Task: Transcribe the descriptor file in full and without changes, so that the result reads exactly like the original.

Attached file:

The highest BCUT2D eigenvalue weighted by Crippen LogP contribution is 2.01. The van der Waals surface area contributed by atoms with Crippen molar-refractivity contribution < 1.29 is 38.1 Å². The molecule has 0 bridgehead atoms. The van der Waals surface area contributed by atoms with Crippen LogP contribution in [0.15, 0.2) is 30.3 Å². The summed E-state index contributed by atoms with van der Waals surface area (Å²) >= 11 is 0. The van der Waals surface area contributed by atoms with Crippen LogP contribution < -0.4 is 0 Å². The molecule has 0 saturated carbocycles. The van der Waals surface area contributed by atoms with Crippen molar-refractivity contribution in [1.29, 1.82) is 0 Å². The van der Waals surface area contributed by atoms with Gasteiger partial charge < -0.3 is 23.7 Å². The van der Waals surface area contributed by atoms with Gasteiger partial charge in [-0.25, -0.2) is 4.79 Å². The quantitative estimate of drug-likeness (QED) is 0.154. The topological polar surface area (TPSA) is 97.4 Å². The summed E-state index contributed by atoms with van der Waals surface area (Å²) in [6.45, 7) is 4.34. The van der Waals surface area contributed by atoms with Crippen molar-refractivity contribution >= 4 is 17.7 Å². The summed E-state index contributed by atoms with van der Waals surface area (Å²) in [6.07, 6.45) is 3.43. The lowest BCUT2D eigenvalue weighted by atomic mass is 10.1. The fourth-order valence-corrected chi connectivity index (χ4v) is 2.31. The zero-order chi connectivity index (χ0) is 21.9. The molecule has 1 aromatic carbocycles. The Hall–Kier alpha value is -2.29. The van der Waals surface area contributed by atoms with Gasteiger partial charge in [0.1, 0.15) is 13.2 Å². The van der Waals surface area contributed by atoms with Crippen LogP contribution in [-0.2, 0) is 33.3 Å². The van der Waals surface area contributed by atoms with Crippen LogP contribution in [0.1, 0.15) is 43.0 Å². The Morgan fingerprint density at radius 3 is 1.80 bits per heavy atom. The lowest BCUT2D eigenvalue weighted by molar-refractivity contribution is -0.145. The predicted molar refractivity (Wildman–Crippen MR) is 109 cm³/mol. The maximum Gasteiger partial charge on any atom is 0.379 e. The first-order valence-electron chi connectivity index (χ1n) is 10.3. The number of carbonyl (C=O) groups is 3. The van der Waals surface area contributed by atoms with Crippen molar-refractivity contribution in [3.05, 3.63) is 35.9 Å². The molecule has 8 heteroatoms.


The highest BCUT2D eigenvalue weighted by Crippen LogP contribution is 2.01. The van der Waals surface area contributed by atoms with Crippen molar-refractivity contribution < 1.29 is 38.1 Å². The molecule has 0 bridgehead atoms. The van der Waals surface area contributed by atoms with Crippen LogP contribution in [0.15, 0.2) is 30.3 Å². The summed E-state index contributed by atoms with van der Waals surface area (Å²) >= 11 is 0. The van der Waals surface area contributed by atoms with Crippen LogP contribution < -0.4 is 0 Å². The molecule has 0 saturated carbocycles. The van der Waals surface area contributed by atoms with Crippen molar-refractivity contribution in [1.29, 1.82) is 0 Å². The van der Waals surface area contributed by atoms with Gasteiger partial charge < -0.3 is 23.7 Å². The van der Waals surface area contributed by atoms with Gasteiger partial charge in [-0.25, -0.2) is 4.79 Å². The quantitative estimate of drug-likeness (QED) is 0.154. The topological polar surface area (TPSA) is 97.4 Å². The summed E-state index contributed by atoms with van der Waals surface area (Å²) in [6.45, 7) is 4.34. The van der Waals surface area contributed by atoms with Crippen molar-refractivity contribution >= 4 is 17.7 Å². The summed E-state index contributed by atoms with van der Waals surface area (Å²) in [6.07, 6.45) is 3.43. The lowest BCUT2D eigenvalue weighted by atomic mass is 10.1. The fourth-order valence-corrected chi connectivity index (χ4v) is 2.31. The zero-order chi connectivity index (χ0) is 21.9. The molecule has 1 aromatic carbocycles. The Hall–Kier alpha value is -2.29. The van der Waals surface area contributed by atoms with Gasteiger partial charge in [0.1, 0.15) is 13.2 Å². The van der Waals surface area contributed by atoms with Crippen LogP contribution in [-0.2, 0) is 33.3 Å². The van der Waals surface area contributed by atoms with Crippen LogP contribution in [0.1, 0.15) is 43.0 Å². The Morgan fingerprint density at radius 3 is 1.80 bits per heavy atom. The lowest BCUT2D eigenvalue weighted by molar-refractivity contribution is -0.145. The predicted molar refractivity (Wildman–Crippen MR) is 109 cm³/mol. The maximum Gasteiger partial charge on any atom is 0.379 e. The first-order valence-electron chi connectivity index (χ1n) is 10.3. The number of carbonyl (C=O) groups is 3. The van der Waals surface area contributed by atoms with Crippen molar-refractivity contribution in [3.05, 3.63) is 35.9 Å². The molecule has 8 heteroatoms.